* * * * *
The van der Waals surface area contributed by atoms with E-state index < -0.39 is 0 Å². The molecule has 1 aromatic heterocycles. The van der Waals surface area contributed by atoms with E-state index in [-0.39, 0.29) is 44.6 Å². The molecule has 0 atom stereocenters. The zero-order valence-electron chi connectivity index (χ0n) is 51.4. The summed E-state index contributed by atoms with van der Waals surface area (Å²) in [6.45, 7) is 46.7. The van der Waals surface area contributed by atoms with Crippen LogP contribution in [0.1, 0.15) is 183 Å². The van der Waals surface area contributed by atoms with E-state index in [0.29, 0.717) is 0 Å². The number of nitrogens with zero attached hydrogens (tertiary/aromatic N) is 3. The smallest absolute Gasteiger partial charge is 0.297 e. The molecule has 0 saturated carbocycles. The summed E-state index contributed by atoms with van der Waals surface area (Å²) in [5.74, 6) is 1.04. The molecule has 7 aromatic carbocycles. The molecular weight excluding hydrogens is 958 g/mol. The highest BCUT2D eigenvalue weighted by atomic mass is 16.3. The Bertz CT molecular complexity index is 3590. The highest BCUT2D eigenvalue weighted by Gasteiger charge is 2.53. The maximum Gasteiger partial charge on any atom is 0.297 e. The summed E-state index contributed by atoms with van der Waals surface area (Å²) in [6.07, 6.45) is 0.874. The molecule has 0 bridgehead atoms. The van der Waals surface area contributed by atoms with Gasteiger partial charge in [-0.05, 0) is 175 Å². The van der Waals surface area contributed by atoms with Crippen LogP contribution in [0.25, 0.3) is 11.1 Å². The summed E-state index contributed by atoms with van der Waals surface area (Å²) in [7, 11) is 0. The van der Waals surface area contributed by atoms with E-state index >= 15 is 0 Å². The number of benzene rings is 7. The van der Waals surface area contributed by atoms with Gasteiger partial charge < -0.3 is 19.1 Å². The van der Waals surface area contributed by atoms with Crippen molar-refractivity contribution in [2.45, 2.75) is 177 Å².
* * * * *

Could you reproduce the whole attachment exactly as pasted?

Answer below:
The van der Waals surface area contributed by atoms with E-state index < -0.39 is 0 Å². The molecule has 1 aromatic heterocycles. The van der Waals surface area contributed by atoms with E-state index in [-0.39, 0.29) is 44.6 Å². The molecule has 0 atom stereocenters. The zero-order valence-electron chi connectivity index (χ0n) is 51.4. The summed E-state index contributed by atoms with van der Waals surface area (Å²) in [6.45, 7) is 46.7. The van der Waals surface area contributed by atoms with Crippen LogP contribution in [0.1, 0.15) is 183 Å². The van der Waals surface area contributed by atoms with E-state index in [0.29, 0.717) is 0 Å². The number of nitrogens with zero attached hydrogens (tertiary/aromatic N) is 3. The smallest absolute Gasteiger partial charge is 0.297 e. The molecule has 0 saturated carbocycles. The summed E-state index contributed by atoms with van der Waals surface area (Å²) in [5.74, 6) is 1.04. The molecule has 7 aromatic carbocycles. The molecular weight excluding hydrogens is 958 g/mol. The highest BCUT2D eigenvalue weighted by atomic mass is 16.3. The Bertz CT molecular complexity index is 3590. The highest BCUT2D eigenvalue weighted by Gasteiger charge is 2.53. The maximum Gasteiger partial charge on any atom is 0.297 e. The summed E-state index contributed by atoms with van der Waals surface area (Å²) in [6.07, 6.45) is 0.874. The molecule has 0 bridgehead atoms. The van der Waals surface area contributed by atoms with Gasteiger partial charge in [-0.05, 0) is 175 Å². The van der Waals surface area contributed by atoms with Crippen LogP contribution in [0.25, 0.3) is 11.1 Å². The summed E-state index contributed by atoms with van der Waals surface area (Å²) in [7, 11) is 0. The van der Waals surface area contributed by atoms with E-state index >= 15 is 0 Å². The number of benzene rings is 7. The van der Waals surface area contributed by atoms with Gasteiger partial charge < -0.3 is 19.1 Å². The van der Waals surface area contributed by atoms with Crippen molar-refractivity contribution in [2.45, 2.75) is 177 Å².